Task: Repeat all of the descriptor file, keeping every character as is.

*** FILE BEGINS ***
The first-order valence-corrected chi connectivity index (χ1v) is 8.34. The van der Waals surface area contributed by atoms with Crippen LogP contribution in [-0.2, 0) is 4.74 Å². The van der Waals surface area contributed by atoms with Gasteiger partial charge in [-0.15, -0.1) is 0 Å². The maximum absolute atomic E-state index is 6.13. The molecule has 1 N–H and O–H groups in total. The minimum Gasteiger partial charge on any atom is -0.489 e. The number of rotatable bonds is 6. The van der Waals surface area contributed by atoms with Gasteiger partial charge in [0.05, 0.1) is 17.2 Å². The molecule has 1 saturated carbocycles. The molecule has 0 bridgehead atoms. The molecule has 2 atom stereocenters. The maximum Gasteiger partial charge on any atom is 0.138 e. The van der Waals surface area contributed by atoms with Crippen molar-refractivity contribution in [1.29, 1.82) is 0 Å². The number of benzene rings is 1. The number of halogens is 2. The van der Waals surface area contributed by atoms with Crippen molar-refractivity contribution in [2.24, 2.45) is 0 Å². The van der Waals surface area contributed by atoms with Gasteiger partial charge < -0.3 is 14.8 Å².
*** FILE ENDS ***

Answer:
The first-order valence-corrected chi connectivity index (χ1v) is 8.34. The van der Waals surface area contributed by atoms with Crippen LogP contribution in [-0.2, 0) is 4.74 Å². The van der Waals surface area contributed by atoms with Gasteiger partial charge in [-0.15, -0.1) is 0 Å². The maximum absolute atomic E-state index is 6.13. The molecule has 1 N–H and O–H groups in total. The minimum Gasteiger partial charge on any atom is -0.489 e. The number of rotatable bonds is 6. The van der Waals surface area contributed by atoms with Gasteiger partial charge in [0.05, 0.1) is 17.2 Å². The molecule has 1 saturated carbocycles. The molecule has 0 bridgehead atoms. The molecule has 2 atom stereocenters. The maximum Gasteiger partial charge on any atom is 0.138 e. The van der Waals surface area contributed by atoms with Crippen molar-refractivity contribution in [1.29, 1.82) is 0 Å². The number of benzene rings is 1. The number of halogens is 2. The van der Waals surface area contributed by atoms with Crippen molar-refractivity contribution in [2.24, 2.45) is 0 Å². The van der Waals surface area contributed by atoms with Gasteiger partial charge < -0.3 is 14.8 Å².